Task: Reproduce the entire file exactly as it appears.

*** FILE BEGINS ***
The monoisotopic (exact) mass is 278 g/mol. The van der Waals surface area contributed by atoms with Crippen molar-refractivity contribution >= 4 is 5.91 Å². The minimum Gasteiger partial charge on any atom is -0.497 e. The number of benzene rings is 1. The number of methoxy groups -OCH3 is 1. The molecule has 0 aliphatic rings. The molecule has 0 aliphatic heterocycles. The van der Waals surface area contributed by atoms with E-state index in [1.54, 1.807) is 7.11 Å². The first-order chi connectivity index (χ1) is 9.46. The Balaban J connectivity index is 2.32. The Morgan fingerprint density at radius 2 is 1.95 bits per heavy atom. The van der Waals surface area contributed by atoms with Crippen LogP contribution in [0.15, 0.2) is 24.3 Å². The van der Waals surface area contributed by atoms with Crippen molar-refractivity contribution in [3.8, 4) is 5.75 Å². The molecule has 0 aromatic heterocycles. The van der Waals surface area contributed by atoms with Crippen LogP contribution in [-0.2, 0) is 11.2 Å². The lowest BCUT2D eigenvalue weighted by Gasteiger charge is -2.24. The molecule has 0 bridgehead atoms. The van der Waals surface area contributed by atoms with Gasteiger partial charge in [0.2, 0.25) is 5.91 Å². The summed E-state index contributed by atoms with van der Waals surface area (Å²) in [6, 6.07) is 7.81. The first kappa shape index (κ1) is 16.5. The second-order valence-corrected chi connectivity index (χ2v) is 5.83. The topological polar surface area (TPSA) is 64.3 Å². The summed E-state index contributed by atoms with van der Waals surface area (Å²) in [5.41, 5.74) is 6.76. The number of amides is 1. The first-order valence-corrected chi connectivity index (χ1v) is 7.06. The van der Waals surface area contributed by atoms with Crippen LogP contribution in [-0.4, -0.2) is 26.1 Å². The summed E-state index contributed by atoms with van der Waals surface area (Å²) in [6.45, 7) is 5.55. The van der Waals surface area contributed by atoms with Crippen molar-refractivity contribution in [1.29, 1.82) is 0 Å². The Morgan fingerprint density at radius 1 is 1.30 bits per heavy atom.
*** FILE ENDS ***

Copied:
The monoisotopic (exact) mass is 278 g/mol. The van der Waals surface area contributed by atoms with Crippen molar-refractivity contribution >= 4 is 5.91 Å². The minimum Gasteiger partial charge on any atom is -0.497 e. The number of benzene rings is 1. The number of methoxy groups -OCH3 is 1. The molecule has 0 aliphatic rings. The molecule has 0 aliphatic heterocycles. The van der Waals surface area contributed by atoms with E-state index in [1.54, 1.807) is 7.11 Å². The first-order chi connectivity index (χ1) is 9.46. The Balaban J connectivity index is 2.32. The Morgan fingerprint density at radius 2 is 1.95 bits per heavy atom. The van der Waals surface area contributed by atoms with Crippen LogP contribution in [0.15, 0.2) is 24.3 Å². The van der Waals surface area contributed by atoms with Crippen molar-refractivity contribution in [3.8, 4) is 5.75 Å². The molecule has 0 aromatic heterocycles. The van der Waals surface area contributed by atoms with Crippen LogP contribution in [-0.2, 0) is 11.2 Å². The lowest BCUT2D eigenvalue weighted by Gasteiger charge is -2.24. The molecule has 0 bridgehead atoms. The van der Waals surface area contributed by atoms with Gasteiger partial charge in [0.2, 0.25) is 5.91 Å². The summed E-state index contributed by atoms with van der Waals surface area (Å²) in [6, 6.07) is 7.81. The first kappa shape index (κ1) is 16.5. The second-order valence-corrected chi connectivity index (χ2v) is 5.83. The topological polar surface area (TPSA) is 64.3 Å². The summed E-state index contributed by atoms with van der Waals surface area (Å²) in [5.41, 5.74) is 6.76. The number of amides is 1. The first-order valence-corrected chi connectivity index (χ1v) is 7.06. The van der Waals surface area contributed by atoms with Crippen LogP contribution in [-0.4, -0.2) is 26.1 Å². The summed E-state index contributed by atoms with van der Waals surface area (Å²) in [6.45, 7) is 5.55. The van der Waals surface area contributed by atoms with Crippen molar-refractivity contribution in [1.29, 1.82) is 0 Å². The Morgan fingerprint density at radius 1 is 1.30 bits per heavy atom.